Benetton Under Fire for Ads Featuring Maritime Rescues

SOS M?diterran?e / Kenny Karpov

By The Maritime Executive 06-20-2018 03:23:32

Italian fashion house United Colors of Benetton came under fire this week for repurposing two photos of maritime migrant rescue operations for an advertising campaign. The adapted images appeared in print in the Italian daily La Repubblica and in online form.

The first image depicts a crewmember with NGO rescue group SOS Méditerranée distributing life vests to maritime migrants in an overloaded raft, with the Benetton logo overlaid at bottom right. The NGO said that the image was its own, taken during an operation on June 9, and added that it did not consent to the commercial use of its photos. 

The photographer credited for the image began working with SOS Méditerranée this month, according to his LinkedIn profile. Benetton told Marjorie van Elven of industry outlet FashionUnited that it had obtained the image from the photographer.

The SOS Méditerranée image as adapted by Benetton (SOS Méditerranée / Kenny Karpov / Benetton / social media)

"SOS Méditerranée fully dissociates itself from this campaign, which displays a picture taken while our teams were rescuing people in distress at sea," the rescue NGO said in a statement. "The human tragedy at stake in the Mediterranean must never be used for any commercial purposes." 

Italian Interior Minister Matteo Salvini, the hard-right leader who recently rejected SOS Méditerranée's request to bring the migrants depicted in the image to an Italian port, also expressed his disapproval of Benetton's ad campaign. "Am I the only one to find this shabby?" he wrote in a social media post. 

The Benetton-branded version of the SOS Méditerranée photo has been removed from Benetton's Twitter account. A similar image taken by a news agency photographer remains posted. 

EU debates question of migrants' destination

The controversy comes as the leaders of nine EU nations prepare to meet in Brussels for "informal talks" on Europe's ongoing migration crisis. Italy and Greece receive the majority of EU maritime migrant arrivals, as they are closest to the main points of departure, and their leaders have called for other EU nations to take on a larger share of the burden of hosting asylum applicants. Italy's newly-elected government, led by the anti-immigration League party, has banned arrivals aboard foreign-flag vessels and encouraged rescue ships to take passengers to other countries.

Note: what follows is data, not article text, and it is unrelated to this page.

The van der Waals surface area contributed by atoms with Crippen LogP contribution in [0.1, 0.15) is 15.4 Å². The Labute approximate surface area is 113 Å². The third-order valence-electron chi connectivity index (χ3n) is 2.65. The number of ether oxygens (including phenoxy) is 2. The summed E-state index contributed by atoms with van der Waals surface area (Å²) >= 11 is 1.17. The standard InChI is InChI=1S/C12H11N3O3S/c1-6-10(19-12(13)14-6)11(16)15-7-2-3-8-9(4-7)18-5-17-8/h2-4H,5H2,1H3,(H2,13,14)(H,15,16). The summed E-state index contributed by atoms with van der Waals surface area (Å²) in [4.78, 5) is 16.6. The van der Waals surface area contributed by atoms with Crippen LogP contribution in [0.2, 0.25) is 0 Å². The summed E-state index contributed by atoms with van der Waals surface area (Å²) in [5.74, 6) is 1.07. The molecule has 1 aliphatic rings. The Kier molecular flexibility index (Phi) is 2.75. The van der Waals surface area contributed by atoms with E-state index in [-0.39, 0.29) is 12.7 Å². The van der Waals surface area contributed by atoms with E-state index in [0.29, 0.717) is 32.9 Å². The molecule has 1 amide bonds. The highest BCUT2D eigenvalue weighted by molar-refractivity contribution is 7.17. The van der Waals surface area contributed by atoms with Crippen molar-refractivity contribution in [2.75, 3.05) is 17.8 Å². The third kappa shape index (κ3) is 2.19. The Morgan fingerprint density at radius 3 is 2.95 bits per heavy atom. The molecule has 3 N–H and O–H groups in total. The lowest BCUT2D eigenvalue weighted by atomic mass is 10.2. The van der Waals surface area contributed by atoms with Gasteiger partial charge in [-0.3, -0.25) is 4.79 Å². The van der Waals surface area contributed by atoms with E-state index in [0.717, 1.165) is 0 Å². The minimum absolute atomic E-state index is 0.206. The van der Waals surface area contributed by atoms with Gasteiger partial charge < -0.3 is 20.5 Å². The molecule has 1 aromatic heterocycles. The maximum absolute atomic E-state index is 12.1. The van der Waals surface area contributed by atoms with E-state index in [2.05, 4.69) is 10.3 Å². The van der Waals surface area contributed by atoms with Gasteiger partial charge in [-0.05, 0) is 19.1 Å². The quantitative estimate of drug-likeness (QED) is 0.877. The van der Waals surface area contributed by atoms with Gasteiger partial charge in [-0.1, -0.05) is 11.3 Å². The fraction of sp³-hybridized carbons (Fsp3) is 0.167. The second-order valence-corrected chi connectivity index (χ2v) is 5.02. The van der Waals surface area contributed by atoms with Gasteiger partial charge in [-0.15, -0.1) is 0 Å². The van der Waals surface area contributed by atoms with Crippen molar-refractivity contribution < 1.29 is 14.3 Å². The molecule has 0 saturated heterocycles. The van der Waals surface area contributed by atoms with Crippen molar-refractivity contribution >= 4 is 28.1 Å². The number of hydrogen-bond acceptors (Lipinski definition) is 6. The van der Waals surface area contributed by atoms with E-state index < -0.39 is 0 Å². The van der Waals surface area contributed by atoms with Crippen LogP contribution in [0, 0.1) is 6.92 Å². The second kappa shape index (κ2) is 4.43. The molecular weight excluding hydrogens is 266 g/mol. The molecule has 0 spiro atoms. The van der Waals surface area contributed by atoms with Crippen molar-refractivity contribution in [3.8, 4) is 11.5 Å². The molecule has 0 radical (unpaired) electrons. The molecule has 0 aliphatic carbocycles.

The policies to be discussed at Sunday's meeting are likely to include the expansion of Frontex, the EU's new border agency, and new penalties and border controls to deter asylum-seekers from traveling from one EU nation to another. According to a draft statement, the group will consider measures to reduce "secondary movements" by cutting down on  "unlawful crossing of internal borders between Member States by irregular migrants and asylum seekers and by ensuring swift readmissions by the competent Member State." 

The proposed measures are widely seen as an effort by German chancellor Angela Merkel to preserve the support of Germany's Christian Social Union (CSU) party, her coalition partner in government. Horst Seehofer, the leader of the CSU and Germany's interior minister, has promised to block migrants at Germany's Schengen-zone borders if the EU cannot come up with its own plan. "I would immediately order the police that people who either have prohibition of entry or prohibition of stay should be immediately turned away at the border,” he warned on Monday.